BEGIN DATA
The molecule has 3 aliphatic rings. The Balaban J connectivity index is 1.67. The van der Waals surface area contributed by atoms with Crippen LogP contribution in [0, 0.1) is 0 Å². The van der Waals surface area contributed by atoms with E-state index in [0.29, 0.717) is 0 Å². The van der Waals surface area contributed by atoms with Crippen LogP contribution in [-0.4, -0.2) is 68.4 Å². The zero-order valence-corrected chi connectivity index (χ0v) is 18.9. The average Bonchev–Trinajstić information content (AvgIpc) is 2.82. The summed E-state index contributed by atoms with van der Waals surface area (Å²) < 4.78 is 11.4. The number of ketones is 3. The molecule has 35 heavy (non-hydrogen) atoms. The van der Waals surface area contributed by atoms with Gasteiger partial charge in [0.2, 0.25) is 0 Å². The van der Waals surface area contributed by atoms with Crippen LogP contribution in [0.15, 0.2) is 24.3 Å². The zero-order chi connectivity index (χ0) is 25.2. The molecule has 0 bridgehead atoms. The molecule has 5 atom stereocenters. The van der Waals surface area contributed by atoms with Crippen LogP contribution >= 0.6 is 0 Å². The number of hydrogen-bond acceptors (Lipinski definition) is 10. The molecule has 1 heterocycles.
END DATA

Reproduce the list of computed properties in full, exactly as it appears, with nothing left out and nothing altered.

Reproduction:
The molecule has 3 aliphatic rings. The Balaban J connectivity index is 1.67. The van der Waals surface area contributed by atoms with Crippen LogP contribution in [0, 0.1) is 0 Å². The van der Waals surface area contributed by atoms with E-state index in [0.29, 0.717) is 0 Å². The van der Waals surface area contributed by atoms with Crippen LogP contribution in [-0.4, -0.2) is 68.4 Å². The zero-order valence-corrected chi connectivity index (χ0v) is 18.9. The average Bonchev–Trinajstić information content (AvgIpc) is 2.82. The summed E-state index contributed by atoms with van der Waals surface area (Å²) < 4.78 is 11.4. The number of ketones is 3. The molecule has 35 heavy (non-hydrogen) atoms. The van der Waals surface area contributed by atoms with Gasteiger partial charge in [0.2, 0.25) is 0 Å². The van der Waals surface area contributed by atoms with Crippen LogP contribution in [0.15, 0.2) is 24.3 Å². The zero-order chi connectivity index (χ0) is 25.2. The molecule has 0 bridgehead atoms. The molecule has 5 atom stereocenters. The van der Waals surface area contributed by atoms with Crippen LogP contribution >= 0.6 is 0 Å². The number of hydrogen-bond acceptors (Lipinski definition) is 10. The molecule has 1 heterocycles.